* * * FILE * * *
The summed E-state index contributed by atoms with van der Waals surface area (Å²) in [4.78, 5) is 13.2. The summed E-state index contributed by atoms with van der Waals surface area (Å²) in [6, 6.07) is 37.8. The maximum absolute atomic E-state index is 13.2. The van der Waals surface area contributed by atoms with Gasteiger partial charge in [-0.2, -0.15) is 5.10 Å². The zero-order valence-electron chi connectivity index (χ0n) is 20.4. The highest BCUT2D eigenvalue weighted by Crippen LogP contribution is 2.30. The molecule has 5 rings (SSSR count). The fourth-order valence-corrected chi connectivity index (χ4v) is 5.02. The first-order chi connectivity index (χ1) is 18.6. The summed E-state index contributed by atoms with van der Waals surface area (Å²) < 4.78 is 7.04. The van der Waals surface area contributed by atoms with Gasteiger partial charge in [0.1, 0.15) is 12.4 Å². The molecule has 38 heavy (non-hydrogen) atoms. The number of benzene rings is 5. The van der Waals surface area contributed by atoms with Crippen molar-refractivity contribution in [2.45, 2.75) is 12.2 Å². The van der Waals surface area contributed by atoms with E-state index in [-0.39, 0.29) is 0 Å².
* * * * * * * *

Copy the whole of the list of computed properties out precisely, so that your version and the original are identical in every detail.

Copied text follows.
The summed E-state index contributed by atoms with van der Waals surface area (Å²) in [4.78, 5) is 13.2. The summed E-state index contributed by atoms with van der Waals surface area (Å²) in [6, 6.07) is 37.8. The maximum absolute atomic E-state index is 13.2. The van der Waals surface area contributed by atoms with Gasteiger partial charge in [-0.2, -0.15) is 5.10 Å². The zero-order valence-electron chi connectivity index (χ0n) is 20.4. The highest BCUT2D eigenvalue weighted by Crippen LogP contribution is 2.30. The molecule has 5 rings (SSSR count). The fourth-order valence-corrected chi connectivity index (χ4v) is 5.02. The first-order chi connectivity index (χ1) is 18.6. The summed E-state index contributed by atoms with van der Waals surface area (Å²) < 4.78 is 7.04. The van der Waals surface area contributed by atoms with Gasteiger partial charge in [0.1, 0.15) is 12.4 Å². The molecule has 38 heavy (non-hydrogen) atoms. The number of benzene rings is 5. The van der Waals surface area contributed by atoms with Crippen molar-refractivity contribution in [2.45, 2.75) is 12.2 Å². The van der Waals surface area contributed by atoms with E-state index in [-0.39, 0.29) is 0 Å².